The Privilege of the Writ of Habeas Corpus shall not be suspended, unless when in Cases of Rebellion or Invasion the public Safety may re

nire it.

N 0 Bill of Attainder or ex post facto Law shall be assed.

I\o Capitation, or other direct, Tax shall be laid, unless in Proportion to the Census or Enumeration herein before directed to be taken.

No Tax or Duty shall be laid on Articles ex— ported from any State.

No Preference shall be given by any Regulation of Commerce or Revenue to the Ports of one State over those of another; nor shall Vessels bound to, or from, one State, be obliged to enter, clear, or pay Duties in another.

No Money shall be drawn from the Treasury, but in Consequence of Appropriations made by Law; and a regular Statement and Account of the Receipts and Expenditures of all public Money shall be ublished from time to time.

No Title of obility shall be granted by the United States: and no Person holdinU any Office of Profit or Trust under them, sha 1, without the Consent of the Congress, accept of any res< ent, Emolument, Office, or Title, of any liind ghatever, from any King, Prince, or foreign


SEC. 10. No State shall enter into' any Treaty, Alliance, or Confederation ; grant Letters of Marque and Reprisal; coin Money; emit Bills of Credit; make any Thing but gold and silver Coin a Tender in Payment of Debts; pass any Bill of Attainder, ex post facto Law, or Law impairing the Obligation of Contracts, or grant any Title of Nobility.

No State shall, without the consent of the Congress, lay any Imposts or Duties on Imports or Exports, except w iat may be absolutely necessary for executing it’s inspection Laws: and the net Produce of all Duties and Imposts, laid by any State on Imports or Exports, shall be for the Use of the Treasury of the United States; and all such Laws shall be subject to the Revision and Contronl of the Con ress.

'No State shall, without t e Consent of Con

res.= lay any Duty of Tonnage, keep Troops, or Ships of War in time of Peace, enter into any


Agreement or Compact with another State, or with a foreign Power, or engage in War, unless actually invaded, or in such imminent Danger ~ as will not admit of Delay.


SEC. 1. The executive Power shall be vested in a President of the United States of America. He shall hold his Office during the Term of four Years, and, together with the Vice President, chosen for the same term, be elected as follows

Each State shall appoint, in such Manner as the Legislature thereof may direct, a Number of Electors, equal to the whole Number of Senators and Re resentatives to which the State may be entitle in the Congress: but' no Senator or Representative, or person holding an Office of Trust or Profit under the United States, shall be ap ointed an Elector.

The Electors shall meet in their respective States, and vote by Ballot for tWo Persons, of whom one at least shall not be an Inhabitant of the same State with themselves. And they shall make a list of all the Persons voted for, and of the Number of Votes for each; which List they shall sign and certify, and transmit sealed to the Seat of the Government of the United States, directed to the President of the Senate. The President of the Senate Shall, in the Presence of the Senate and House of Representatives, open all the Certificates, and the Votes shall then be counted. The Person having the greatest Number of Votes shall be the President, if such Number be a Majority of the whole Number of Electors appointed; and if there he more than one who have such Majority, and have an equal Number of Votes, then the House of Representatives shall immediately chuse by Ballot one of them for President I and if no Person have a Ma'ority, then from the five highest on the List t e said House shall in like Manner chuse the President. But in chusing the President, the Votes shall be taken by States, the Representation from each State having one Vote; A Quorum for this Purpose shall consist of a Member or Members from two-thirds of the States, and a Majority of all the States shall be necessary to a Choice. In every Case, after the Choice of the President, the Person having the reatest Number of Votes of the Electors shal be the Vice President. But if there should remain two or more who have equal Votes, the Senate shall chuse from them by Ballot the Vice President.*]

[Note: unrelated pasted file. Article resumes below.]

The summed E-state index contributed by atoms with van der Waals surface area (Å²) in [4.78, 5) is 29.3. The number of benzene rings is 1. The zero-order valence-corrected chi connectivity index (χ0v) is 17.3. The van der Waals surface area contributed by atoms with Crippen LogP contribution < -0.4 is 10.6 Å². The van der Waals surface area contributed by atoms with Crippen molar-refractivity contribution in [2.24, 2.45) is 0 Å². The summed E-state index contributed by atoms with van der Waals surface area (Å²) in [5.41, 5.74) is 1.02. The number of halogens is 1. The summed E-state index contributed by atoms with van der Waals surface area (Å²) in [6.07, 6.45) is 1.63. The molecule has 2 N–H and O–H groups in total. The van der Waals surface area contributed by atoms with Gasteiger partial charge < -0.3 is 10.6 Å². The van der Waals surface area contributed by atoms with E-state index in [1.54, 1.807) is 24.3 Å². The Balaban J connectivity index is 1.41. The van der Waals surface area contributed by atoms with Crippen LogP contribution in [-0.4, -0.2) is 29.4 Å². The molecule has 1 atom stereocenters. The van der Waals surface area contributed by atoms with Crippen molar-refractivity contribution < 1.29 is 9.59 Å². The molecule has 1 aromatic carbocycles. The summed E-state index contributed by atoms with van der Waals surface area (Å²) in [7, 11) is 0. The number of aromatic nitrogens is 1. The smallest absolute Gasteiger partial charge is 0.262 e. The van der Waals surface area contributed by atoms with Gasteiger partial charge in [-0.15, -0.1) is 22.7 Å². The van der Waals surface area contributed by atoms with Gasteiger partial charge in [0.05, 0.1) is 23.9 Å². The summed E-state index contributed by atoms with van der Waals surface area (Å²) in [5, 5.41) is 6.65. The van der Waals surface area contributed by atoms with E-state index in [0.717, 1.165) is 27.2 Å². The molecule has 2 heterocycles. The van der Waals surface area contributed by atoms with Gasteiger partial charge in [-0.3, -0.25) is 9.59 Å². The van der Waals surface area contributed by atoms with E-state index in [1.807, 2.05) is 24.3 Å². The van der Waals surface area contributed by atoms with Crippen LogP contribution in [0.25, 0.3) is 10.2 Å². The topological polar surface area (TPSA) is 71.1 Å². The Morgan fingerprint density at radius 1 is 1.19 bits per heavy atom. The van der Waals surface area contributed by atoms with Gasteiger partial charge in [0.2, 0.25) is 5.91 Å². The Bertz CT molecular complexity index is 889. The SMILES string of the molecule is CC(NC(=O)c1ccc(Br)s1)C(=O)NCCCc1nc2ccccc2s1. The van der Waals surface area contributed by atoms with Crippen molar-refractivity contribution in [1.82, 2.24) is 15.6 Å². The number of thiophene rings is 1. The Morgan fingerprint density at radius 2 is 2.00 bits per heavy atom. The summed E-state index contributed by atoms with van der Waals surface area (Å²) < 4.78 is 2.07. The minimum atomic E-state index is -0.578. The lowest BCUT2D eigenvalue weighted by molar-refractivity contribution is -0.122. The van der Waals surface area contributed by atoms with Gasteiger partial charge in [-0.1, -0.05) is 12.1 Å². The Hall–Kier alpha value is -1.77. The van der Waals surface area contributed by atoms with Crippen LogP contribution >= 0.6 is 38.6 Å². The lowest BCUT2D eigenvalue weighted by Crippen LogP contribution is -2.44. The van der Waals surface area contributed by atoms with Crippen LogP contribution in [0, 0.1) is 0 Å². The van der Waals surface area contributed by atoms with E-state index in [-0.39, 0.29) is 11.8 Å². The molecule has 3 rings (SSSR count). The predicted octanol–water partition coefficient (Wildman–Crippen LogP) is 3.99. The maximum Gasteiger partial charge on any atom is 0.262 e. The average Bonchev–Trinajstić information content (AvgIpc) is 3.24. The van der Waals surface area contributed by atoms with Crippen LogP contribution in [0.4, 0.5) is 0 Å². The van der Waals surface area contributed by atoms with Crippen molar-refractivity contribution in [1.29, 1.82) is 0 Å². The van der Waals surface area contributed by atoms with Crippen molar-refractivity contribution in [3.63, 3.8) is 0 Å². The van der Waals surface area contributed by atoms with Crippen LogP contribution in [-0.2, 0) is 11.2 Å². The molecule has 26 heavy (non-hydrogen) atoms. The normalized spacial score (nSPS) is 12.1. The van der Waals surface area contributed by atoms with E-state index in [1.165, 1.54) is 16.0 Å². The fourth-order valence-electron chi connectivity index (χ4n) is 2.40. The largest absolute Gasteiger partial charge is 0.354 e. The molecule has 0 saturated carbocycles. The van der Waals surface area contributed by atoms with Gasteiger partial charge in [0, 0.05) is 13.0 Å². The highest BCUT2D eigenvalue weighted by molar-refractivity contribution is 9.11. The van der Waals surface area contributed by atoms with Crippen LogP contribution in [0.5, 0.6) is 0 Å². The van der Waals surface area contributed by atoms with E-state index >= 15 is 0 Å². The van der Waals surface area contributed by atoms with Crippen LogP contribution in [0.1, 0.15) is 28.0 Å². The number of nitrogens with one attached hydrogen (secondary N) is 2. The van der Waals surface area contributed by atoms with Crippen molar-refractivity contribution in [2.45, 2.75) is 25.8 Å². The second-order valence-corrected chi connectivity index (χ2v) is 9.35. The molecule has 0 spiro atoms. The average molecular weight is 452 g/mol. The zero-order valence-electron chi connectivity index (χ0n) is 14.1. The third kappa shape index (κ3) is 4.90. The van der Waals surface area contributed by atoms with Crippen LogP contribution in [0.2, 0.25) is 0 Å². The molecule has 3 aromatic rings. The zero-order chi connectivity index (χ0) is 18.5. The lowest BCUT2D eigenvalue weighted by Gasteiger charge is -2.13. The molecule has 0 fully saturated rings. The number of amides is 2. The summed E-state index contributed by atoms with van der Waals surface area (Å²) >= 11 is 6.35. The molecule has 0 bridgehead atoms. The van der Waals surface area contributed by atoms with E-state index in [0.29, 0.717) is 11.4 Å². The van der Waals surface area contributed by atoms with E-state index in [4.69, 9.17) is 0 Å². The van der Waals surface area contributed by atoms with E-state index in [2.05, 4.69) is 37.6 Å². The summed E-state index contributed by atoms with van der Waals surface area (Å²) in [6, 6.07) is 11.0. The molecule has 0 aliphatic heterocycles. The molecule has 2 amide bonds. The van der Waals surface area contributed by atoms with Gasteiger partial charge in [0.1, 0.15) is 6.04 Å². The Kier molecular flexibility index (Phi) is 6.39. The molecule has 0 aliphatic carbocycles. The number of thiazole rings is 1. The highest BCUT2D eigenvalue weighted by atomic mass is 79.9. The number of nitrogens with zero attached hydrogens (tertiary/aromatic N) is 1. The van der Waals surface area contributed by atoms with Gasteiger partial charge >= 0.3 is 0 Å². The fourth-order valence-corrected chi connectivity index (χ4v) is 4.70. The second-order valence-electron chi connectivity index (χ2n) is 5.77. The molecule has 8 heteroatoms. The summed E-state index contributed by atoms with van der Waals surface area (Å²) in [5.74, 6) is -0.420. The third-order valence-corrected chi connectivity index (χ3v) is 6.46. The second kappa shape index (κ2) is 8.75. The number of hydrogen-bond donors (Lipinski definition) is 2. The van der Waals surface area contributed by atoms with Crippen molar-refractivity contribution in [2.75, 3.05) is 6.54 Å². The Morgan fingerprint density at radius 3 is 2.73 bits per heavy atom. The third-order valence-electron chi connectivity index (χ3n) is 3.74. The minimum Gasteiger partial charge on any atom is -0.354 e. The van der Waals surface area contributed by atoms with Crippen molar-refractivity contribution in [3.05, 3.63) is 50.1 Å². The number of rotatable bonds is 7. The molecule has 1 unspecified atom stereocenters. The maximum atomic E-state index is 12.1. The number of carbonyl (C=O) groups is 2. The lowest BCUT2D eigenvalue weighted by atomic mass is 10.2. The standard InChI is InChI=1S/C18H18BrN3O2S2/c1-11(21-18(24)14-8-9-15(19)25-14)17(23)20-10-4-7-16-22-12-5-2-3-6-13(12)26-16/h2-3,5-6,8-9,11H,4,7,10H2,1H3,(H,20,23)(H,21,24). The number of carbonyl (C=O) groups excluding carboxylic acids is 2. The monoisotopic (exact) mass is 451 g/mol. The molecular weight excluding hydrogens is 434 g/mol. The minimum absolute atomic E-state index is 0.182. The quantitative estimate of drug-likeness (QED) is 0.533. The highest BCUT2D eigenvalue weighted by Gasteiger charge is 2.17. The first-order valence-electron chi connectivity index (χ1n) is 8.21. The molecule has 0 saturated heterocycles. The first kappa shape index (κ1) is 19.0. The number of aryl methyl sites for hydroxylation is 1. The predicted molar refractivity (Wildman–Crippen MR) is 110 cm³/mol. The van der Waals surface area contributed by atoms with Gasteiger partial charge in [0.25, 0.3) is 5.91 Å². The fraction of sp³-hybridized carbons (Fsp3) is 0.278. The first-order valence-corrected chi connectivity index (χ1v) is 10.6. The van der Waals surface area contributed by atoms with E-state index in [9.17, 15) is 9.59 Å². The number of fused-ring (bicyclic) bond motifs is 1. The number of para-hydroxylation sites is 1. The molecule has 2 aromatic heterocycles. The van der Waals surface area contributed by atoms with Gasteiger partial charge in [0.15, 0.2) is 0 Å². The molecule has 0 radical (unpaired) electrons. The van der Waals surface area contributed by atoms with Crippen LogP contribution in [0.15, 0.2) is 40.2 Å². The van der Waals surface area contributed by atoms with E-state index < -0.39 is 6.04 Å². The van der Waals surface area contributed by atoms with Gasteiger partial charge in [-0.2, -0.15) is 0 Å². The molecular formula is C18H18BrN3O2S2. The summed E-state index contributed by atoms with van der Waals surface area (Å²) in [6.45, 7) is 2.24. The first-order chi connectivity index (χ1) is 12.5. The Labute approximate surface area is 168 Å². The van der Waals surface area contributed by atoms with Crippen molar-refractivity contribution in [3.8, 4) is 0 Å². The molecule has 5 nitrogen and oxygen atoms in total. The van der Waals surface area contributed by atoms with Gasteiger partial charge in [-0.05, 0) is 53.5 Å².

The Congress may determine the Time of chusing the Electors, and the Da on which they shall give their Votes; which Pay shall be the same throughout the United States.

No Person except a natural born Citizen, or a Citizen of the United States, at the time of the Adoption of this Constitution, shall be eligible to t e Office of President; neither shall any Person be eligible to that Oflice who shall. not have attaine to the Age of thirty-five Years, and been fourteen Years a Resident within the United States.

In Case of the Removal of the President from Office, or of his Death, Resignation, or Inability


* This clause of the Constitution has been annulled. Se. twelfth article of the Amendments.

to discharge the Powers and Duties of the said Office, the same shall devolve on the Vice President, and the Congress may by Law provide for the Case of Removal, Death, Resignation, or In‘ ability, both of the President and Vice President, declaring what Officer shall then act as President, and such Officer shall act aecordin ly, until the Disability be removed, or a Presi ent shall be elected.

The President shall, at stated Times, receive for his Services, a Compensation, which shall neither be encreased nor diminished during the Period for which he shall have been elected, and he shall not receive within that Period any (ither Emolument from the United States, or any of them.